Burying Dead Soldiers and Judging Free Speech

High Court: Justices to Consider ‘Funeral Protests’ in Free-Speech Case
Robert Barnes, Washington Post (May 31, 2010)

The Washington Post ran a really interesting article today on an upcoming US Supreme Court case involving freedom of speech and protests at funerals for dead soldiers. I expect that the story ran today because it is, afterall, Memorial Day and a good time to reflect on freedoms, liberties, and the people who died while in the US military. The Supreme Court is being asked to decide whether or not the Westboro Baptist Church, run by Fred Phelps, has a right to protest near soldiers’ funerals. What makes this case particularly complex is that the WBC protesters (which are never more than a handful) hold signs proclaiming their thanks for dead soldiers since God is punishing America for condoning homosexuality.

For years, the WBC has protested at all kinds of funerals under the “God Hates Fags” banner but it has really only been the soldiers’ funerals which drew the most ire. We’ve been covering this particular legal case on Death Ref and you can read those posts here: Father of Dead Soldier Ordered to Pay Up and “Thank God for Dead Soldiers”.

The case’s most provocative legal question is this: Will a majority of the US Supreme Court rule in favor of the Westboro Baptist Church, even though its tactics are almost universally despised? What are the limits of free speech in this situation? Can Albert Snyder (the father of dead Marine Matthew Snyder) sue the Westboro Baptist Church in order to stop its protest activities without violating the first Amendment to the US Constitution?

Robert Barnes, the reporter at the Washington Post explains:

…First Amendment specialists think Albert Snyder has a difficult case to prove to a court that has been particularly outspoken on government attempts to regulate speech and has accepted two privacy cases for the term that begins in the fall.

 

George Washington University law professor Daniel J. Solove, the author of “Understanding Privacy,” said he finds it “perplexing” that the justices took the case. The message of Phelps and his followers is “stupid and obnoxious,” Solove said, but seems to fit squarely into the kind of unpopular speech that the Constitution protects.

 

The church maintains that its protests are not aimed at the dead — there was no particular reason to select Matthew Snyder’s funeral for picketing — but at the actions of the living.

 

A sampling of the signs carried at Snyder’s 2006 funeral at St. John’s Catholic Church in Westminster, Md., included “God Hates the USA/Thank God for 9/11,” “Semper Fi Fags,” “Thank God for Dead Soldiers” and “Priests Rape Boys.” The demonstrators abided by the law and stayed away from the funeral itself.

 

Albert Snyder sued Phelps, and Snyder argued at trial that the demonstration invaded his privacy, caused emotional distress and violated his rights to free exercise of religion and peaceful assembly. He said a treatise posted on the church’s Web site specifically mentioned Matthew and his family.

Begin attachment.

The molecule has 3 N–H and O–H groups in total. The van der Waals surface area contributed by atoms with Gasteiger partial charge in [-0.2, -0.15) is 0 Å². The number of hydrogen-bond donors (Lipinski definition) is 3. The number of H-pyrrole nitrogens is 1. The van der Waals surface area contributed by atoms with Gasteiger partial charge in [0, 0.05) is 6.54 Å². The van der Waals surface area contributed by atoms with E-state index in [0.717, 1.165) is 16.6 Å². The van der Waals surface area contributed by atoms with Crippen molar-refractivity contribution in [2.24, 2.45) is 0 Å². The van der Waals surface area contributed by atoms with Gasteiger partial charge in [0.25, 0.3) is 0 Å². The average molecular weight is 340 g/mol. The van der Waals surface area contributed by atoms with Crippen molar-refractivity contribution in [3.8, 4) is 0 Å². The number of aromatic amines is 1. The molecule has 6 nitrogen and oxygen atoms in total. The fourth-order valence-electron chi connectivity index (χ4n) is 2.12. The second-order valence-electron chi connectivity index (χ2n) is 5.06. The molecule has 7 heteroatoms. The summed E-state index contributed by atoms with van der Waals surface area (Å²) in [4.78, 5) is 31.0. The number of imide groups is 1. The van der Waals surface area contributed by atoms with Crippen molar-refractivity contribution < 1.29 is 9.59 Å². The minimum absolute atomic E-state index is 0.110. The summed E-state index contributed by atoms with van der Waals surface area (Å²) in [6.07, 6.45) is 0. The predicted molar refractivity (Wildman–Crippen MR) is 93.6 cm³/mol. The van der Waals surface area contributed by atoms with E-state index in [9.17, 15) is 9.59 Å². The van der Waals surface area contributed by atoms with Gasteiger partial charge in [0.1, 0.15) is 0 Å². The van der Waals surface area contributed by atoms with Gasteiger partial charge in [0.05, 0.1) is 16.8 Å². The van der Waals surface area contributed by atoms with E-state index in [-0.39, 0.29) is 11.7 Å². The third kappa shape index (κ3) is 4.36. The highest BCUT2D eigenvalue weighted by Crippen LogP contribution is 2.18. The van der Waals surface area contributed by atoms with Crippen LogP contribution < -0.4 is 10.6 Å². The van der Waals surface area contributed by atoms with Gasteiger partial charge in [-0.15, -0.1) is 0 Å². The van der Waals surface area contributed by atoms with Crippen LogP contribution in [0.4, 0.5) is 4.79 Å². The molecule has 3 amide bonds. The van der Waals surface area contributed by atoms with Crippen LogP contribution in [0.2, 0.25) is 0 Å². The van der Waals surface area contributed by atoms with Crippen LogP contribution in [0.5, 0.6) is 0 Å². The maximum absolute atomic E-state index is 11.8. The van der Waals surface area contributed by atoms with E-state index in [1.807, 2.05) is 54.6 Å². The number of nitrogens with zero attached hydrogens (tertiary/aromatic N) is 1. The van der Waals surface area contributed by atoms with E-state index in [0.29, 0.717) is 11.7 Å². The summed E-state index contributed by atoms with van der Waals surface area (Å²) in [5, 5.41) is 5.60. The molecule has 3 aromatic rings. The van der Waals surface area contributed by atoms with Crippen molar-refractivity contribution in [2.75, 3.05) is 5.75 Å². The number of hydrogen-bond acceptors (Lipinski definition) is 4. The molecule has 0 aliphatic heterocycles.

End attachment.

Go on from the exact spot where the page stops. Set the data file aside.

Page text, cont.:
A jury awarded Snyder more than $10 million, which was cut in half by the judge and then overturned by the U.S. Court of Appeals for the 4th Circuit in Richmond. A three-judge panel said that although Phelps’s rhetoric was offensive, it was protected as speech concerning issues in the national debate.

The politics of this case are also compelling. A number of both conservative and liberal elected officials have joined together in support of the military families while simultaneously passing laws in about 40 US states banning (or severely curtailing) protests by the WBC. On the one hand, this is not particularly shocking. On the other hand, social conservatives do not necessarily disagree with the WBC’s anti-gay rhetoric and liberals have historically made the case for unpopular, protest speech.

And no matter where the WBC protests, the counter protests are usually much larger. Indeed, a Veterans motorcycle group called the Patriot Guard Riders attends soldiers’ funerals (but only if invited by the family) so that the next of kin is insulated from the protests. In the middle of all this is a funeral director trying to negotiate this moment in American cultural politics but then that’s nothing new.

So the questions remains open: What are the limits of free speech in this situation?

I think that it is also inevitable that this case will end up in the election politics of the autumn, which is too bad because the questions being raised are really important and not easily decided.

Sadly, it is the soldiers’ families who get caught up in the middle of this and at the end of the day I have a feeling that the impact on next of kin at the funerals will carry a great of weight with the Supreme Court.

As the Washington Post puts it:

Snyder said he was only vaguely aware of the protests at military funerals until the protest came to him. He still gets emotional recalling that day.

“All we wanted was a private funeral for my son,” he said. “They turned it into a three-ring circus.”

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